Big shrub options

fizzwhizzfizzwhizz Posts: 50
hello would love some opinions on my shrub possibilities. Money and space is tight so really looking for star plants - I am considering;
myrtle - mainly due to evergreen,and the flowers
hydrangea mme emile mouliere and/or limelight - Trying to avoid coloured ones as I don’t want them to turn blue!
escallonia apple blossom
snowberry - pink version
vibutnum opulus - again, the flowers!
i have space available in south facing bed (slightly raised 4.8 long 1.2m deep rose/cottagey bed) east facing (pond / wild area) and north facing (1m high 1m deep walled raised bed so reasonably dry and sun shines into it from the east due to gap in houses in the morning). Soil is heavy wet clay (diy drainage system has been installed but not yet sure if it worked) Favourite colours are pink and white.... does anyone have any other suggestions / experience with these plants? Real life photos of them in situ would be even better! I already have weigela, Japanese quince and spireas so looking for something different if possible... thank you!😁
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Posts

  • DampGardenManDampGardenMan Posts: 843
    Escallonia is a bit boring most of the year, though nice in flower.

    Snowberry can be a thug, it could easily take over.

    Viburnums I like :)
  • fizzwhizzfizzwhizz Posts: 50
    Fabulous thanks @DampGardenMan this is what I need... other half has no opinion and all the online sellers are trying to sell! 😁
  • Lizzie27Lizzie27 Bath, SomersetPosts: 2,241
    My myrtle has been extremely slow growing - clay soil, very sunny bank, south-west England. From memory it is myrtle communis variegatus (but I could be wrong!). Planted maybe 7 or 8 years ago, now about 3-4 ft x 2-3 ft wide. It's lovely so I don't mind the slowness and indeed would prefer it not to grow big.
    Escallonia seems to be now prone to escallonia leaf blight where the leaves go yellow with black spot on them, then fall. 

    Buddleia 'Lochinch' is a good doer here. Lovely silvery/green leaves (has been evergreen all through this winter) with soft purple/blue flowers. Fairly cheap and fast to grow, but easily prunable. 
  • FairygirlFairygirl west central ScotlandPosts: 23,181
    Not sure Escallonia would do very well in that soil. 
    Have you looked at the oak leaf hydrangeas? White flowered, but have very distinctive foliage [clue's in the title ] which is beautiful in autumn. I can highly recommend them. They'll take more sun than the usual ones too.

    Are you considering some more evergreens to act as a backdrop to other, seasonal planting?
    Eleagnus is good for that, and easily pruned back a little to keep it to the size you want. If there's a lot of deciduous planting, the garden can be quite empty through the winter. 
    Oh the devil in me said, go down to the shed
    I know where I belong

  • ObelixxObelixx Vendée, Western FrancePosts: 15,254
    Another vote against snowberry here.  It will run amok if happy.

    Hydrangea limelight is good but maybe FG's oak leaf would be better - https://www.rhs.org.uk/Plants/8949/i-Hydrangea-quercifolia-i/Details 

    Some viburnums are evergreen and flower in late winter/early spring so would extend your season - https://www.rhs.org.uk/Plants/96126/i-Viburnum-tinus-i-Eve-Price/Details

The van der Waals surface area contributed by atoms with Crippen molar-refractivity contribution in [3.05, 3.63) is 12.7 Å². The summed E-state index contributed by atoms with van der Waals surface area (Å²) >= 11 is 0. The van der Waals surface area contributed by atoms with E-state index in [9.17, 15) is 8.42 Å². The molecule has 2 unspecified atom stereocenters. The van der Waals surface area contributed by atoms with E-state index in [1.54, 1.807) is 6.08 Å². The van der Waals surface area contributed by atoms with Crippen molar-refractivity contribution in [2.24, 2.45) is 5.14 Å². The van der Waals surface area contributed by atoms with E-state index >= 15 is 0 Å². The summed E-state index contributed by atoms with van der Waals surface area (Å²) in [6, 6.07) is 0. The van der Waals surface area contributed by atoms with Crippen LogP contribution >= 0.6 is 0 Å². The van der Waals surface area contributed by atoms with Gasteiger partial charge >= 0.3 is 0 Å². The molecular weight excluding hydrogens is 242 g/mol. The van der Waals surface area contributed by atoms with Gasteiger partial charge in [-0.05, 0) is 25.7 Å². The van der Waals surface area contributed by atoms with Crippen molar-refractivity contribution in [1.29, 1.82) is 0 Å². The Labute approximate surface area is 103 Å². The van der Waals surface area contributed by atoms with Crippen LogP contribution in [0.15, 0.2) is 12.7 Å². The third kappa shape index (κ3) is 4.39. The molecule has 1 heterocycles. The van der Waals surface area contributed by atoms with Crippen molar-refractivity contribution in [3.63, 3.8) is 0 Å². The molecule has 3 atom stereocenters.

"We don't stop playing because we grow old; we grow old because we stop playing." - George Bernard Shaw
  • WillDBWillDB Posts: 1,211
    edited 12 March
    The Hydrangea 'Limelight' sounds a good bet for your east facing or north facing bed, if it gets a bit of morning light. I think it's a lovely shrub - lime green then white then pinky russet flower heads for months on end. Simple to prune in early spring as well. I think it would like a heavy wet clay if you gave it some organic matter.
  • WillDBWillDB Posts: 1,211
    Or how about this similar one? Hydrangea paniculata 'Vanille Fraise' at Scampston Hall, in late September. I love it.

     
  • WillDBWillDB Posts: 1,211
    Not a shrub but a huge perennial that flowers for a long time in late summer / autumn, loves heavy damp soil - Eupatorium purpureum


  • fizzwhizzfizzwhizz Posts: 50
    Thank you everyone for your comments and suggestions, I am going to be decisive and rule out snowberry and probably Escalonia and choose limelight over the other one. Must admit to feeling a little dejected today as drainage system installed weekend failed spectacularly after heavy rain so i may have to create a new post “shrubs for bog garden” photo attached of river where rose bed is meant to be along the south facing fence ..(taken on lunch break and no time to remove recycling bags that had blown about the garden so pls excuse, it’s still the same 5.5 hrs later)  not to be dramatic but I could cry after all the digging / soakaway building! Have heard I should work organic matter in to improve drainage but also to be careful of planting in organic matter / compost because it creates a sump so currently no idea what to do except plant rice at this stage! I know for sure that the bare root roses winging their way to me now would definitely not be happy in that though so they’ll be going into pots I guess (sorry for the rant, it’s a bad gardening day ☹️) any bog shrub suggestions / would hydrangea by any small chance survive this?!
  • LynLyn DevonPosts: 11,771
    My daughter has a garden like yours, with the concrete wall at the front. She got a builder to drill holes at the bottom of the wall he inserted 2” pipes and then directed the water to a drain. Not sure if that would work for you. 
    Gardening on the wild, windy west side of Dartmoor. 
    Freedom’s just another word for nothing left to lose. 
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